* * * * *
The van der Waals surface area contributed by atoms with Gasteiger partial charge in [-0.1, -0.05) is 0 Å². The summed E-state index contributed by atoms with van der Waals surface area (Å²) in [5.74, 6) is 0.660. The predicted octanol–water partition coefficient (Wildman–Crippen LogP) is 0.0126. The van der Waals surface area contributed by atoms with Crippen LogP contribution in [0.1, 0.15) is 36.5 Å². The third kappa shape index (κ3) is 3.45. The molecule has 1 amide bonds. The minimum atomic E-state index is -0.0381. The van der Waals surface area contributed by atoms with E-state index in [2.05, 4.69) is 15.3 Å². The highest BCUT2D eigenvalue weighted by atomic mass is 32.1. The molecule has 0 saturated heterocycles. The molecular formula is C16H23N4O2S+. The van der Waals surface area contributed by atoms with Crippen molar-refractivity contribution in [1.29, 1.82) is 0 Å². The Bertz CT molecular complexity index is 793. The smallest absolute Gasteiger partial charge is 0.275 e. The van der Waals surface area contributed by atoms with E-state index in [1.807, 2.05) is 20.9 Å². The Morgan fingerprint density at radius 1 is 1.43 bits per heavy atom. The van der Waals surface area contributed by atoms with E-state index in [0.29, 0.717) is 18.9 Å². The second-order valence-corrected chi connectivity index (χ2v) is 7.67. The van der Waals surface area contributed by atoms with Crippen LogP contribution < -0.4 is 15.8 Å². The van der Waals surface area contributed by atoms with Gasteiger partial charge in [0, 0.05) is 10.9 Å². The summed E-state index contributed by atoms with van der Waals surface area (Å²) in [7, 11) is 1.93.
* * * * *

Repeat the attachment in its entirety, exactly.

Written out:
The van der Waals surface area contributed by atoms with Gasteiger partial charge in [-0.1, -0.05) is 0 Å². The summed E-state index contributed by atoms with van der Waals surface area (Å²) in [5.74, 6) is 0.660. The predicted octanol–water partition coefficient (Wildman–Crippen LogP) is 0.0126. The van der Waals surface area contributed by atoms with Crippen LogP contribution in [0.1, 0.15) is 36.5 Å². The third kappa shape index (κ3) is 3.45. The molecule has 1 amide bonds. The minimum atomic E-state index is -0.0381. The van der Waals surface area contributed by atoms with E-state index in [2.05, 4.69) is 15.3 Å². The highest BCUT2D eigenvalue weighted by atomic mass is 32.1. The molecule has 0 saturated heterocycles. The molecular formula is C16H23N4O2S+. The van der Waals surface area contributed by atoms with Crippen molar-refractivity contribution in [1.29, 1.82) is 0 Å². The Bertz CT molecular complexity index is 793. The smallest absolute Gasteiger partial charge is 0.275 e. The van der Waals surface area contributed by atoms with E-state index in [1.807, 2.05) is 20.9 Å². The Morgan fingerprint density at radius 1 is 1.43 bits per heavy atom. The van der Waals surface area contributed by atoms with E-state index in [0.29, 0.717) is 18.9 Å². The second-order valence-corrected chi connectivity index (χ2v) is 7.67. The van der Waals surface area contributed by atoms with Crippen LogP contribution < -0.4 is 15.8 Å². The van der Waals surface area contributed by atoms with Gasteiger partial charge in [0, 0.05) is 10.9 Å². The summed E-state index contributed by atoms with van der Waals surface area (Å²) in [7, 11) is 1.93.